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A journey through Lent


The Art of Sacrifice

A journey through Lent

At twenty-one years old, I gave up guilt for Lent, and never looked back. As a young chef and restaurant manager, giving up any type of food or drink was a good way to get fired. There were still dessert menus to be constructed, cote de boeuf to be roasted, wines to be chosen and everything gets tasted. As a Jewish raised, confirmed Catholic, Baptist Bible-schooled Buddhist, I may be certifiably confused, but my observance of Lent the following years became my time of refuge and solace for choosing where I was in life and where I wanted to be.

Yes, Lent is upon us. No matter what religion you practice or spiritual path you follow, or lead, or choose not to, this time is a perfect opportunity for reflection, fine tuning, and taking the time to make necessary adjustments in your life. This is my opinion. It is also the subject of a book I’ve been writing for years. This is the first of a six week series on various uses of Lent, aspects of sacrifice, and the wisdom of being present.

First of all, I’m not giving up my wine. Bourbon and beer, okay. Wine feeds my soul. I enjoy it with whatever food I’m cooking. I don’t always have it with dinner but I almost always drink it when preparing an evening meal. What feeds your soul? Why give it up? Another defining question, “Does it serve me or is it just a habit?” Do I really enjoy that square of chocolate or fine dessert in the evening, savoring every taste and sensation? Sometimes, we just want to fulfill a different need; close a wound.

I believe that perfunctory sacrifices of chocolate, pastries, meat and whatever the perception of luxury items or practices people make, most often, are just a habit. Mindless martyrdom of no real use, usually forgotten within a week. Even the ensuing guilt is fleeting because it didn’t really matter in the first place. Could it be though, that the guilt is actually the reason for the season? A friend suggested, as I was giving an account of my lapse in acceptable behavior, that feeling guilty only made it okay to do it again. After all, she pointed out, it wasn’t the first time. So what point did guilt, however brief, serve me? I think at that time, it was its own penance and absolution rolled into one. I felt bad and now I don’t. How convenient. As a seeker of religious belonging and spiritual fulfillment, guilt had played a much more controlling role in my life. (Jewish AND Catholic? Are you kidding me?) It was the driver at times, it held me back. I questioned the core of my being. The thing is, they weren’t my questions. They were the questions of religion, compliance and the age old conformity, “Why can’t you be more like us?” The most false, yet effective form of control, by any person or entity is guilt. Unless, you just don’t buy it.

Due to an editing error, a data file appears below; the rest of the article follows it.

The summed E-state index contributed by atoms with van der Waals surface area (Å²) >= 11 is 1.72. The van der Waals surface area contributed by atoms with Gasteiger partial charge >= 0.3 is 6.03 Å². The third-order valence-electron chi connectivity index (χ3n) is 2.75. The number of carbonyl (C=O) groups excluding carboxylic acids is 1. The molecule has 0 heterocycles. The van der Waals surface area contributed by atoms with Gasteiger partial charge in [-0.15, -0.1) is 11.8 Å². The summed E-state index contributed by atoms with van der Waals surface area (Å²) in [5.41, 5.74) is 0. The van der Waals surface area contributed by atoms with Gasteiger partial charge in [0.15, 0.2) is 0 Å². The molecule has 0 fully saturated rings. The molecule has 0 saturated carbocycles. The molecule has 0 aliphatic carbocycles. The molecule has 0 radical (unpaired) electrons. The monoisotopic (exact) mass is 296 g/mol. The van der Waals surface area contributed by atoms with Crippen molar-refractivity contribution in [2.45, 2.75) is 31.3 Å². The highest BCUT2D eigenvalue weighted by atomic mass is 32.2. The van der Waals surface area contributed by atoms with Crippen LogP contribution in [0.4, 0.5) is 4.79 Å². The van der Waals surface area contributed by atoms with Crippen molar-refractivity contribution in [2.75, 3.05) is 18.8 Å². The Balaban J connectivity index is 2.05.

With guilt, comes regret and remorse. I think we are all remorseful at times and that’s not necessarily without purpose. What I know about all of these states of mind though, is they are all tied to the past. Something that no longer exists. Giving up guilt was my first profound step towards being present and noticing the wonderful life I am living and the blessings right in front of me. It’s a process. It’s about noticing when you’re here and when you’re wallowing.

Next week, I’ll discuss the proactivity of Lent. In the meantime, think about what you no longer want in your life, and give that up. Sacrifice the things that no longer serve you and notice the burden of your proverbial cross being lifted.

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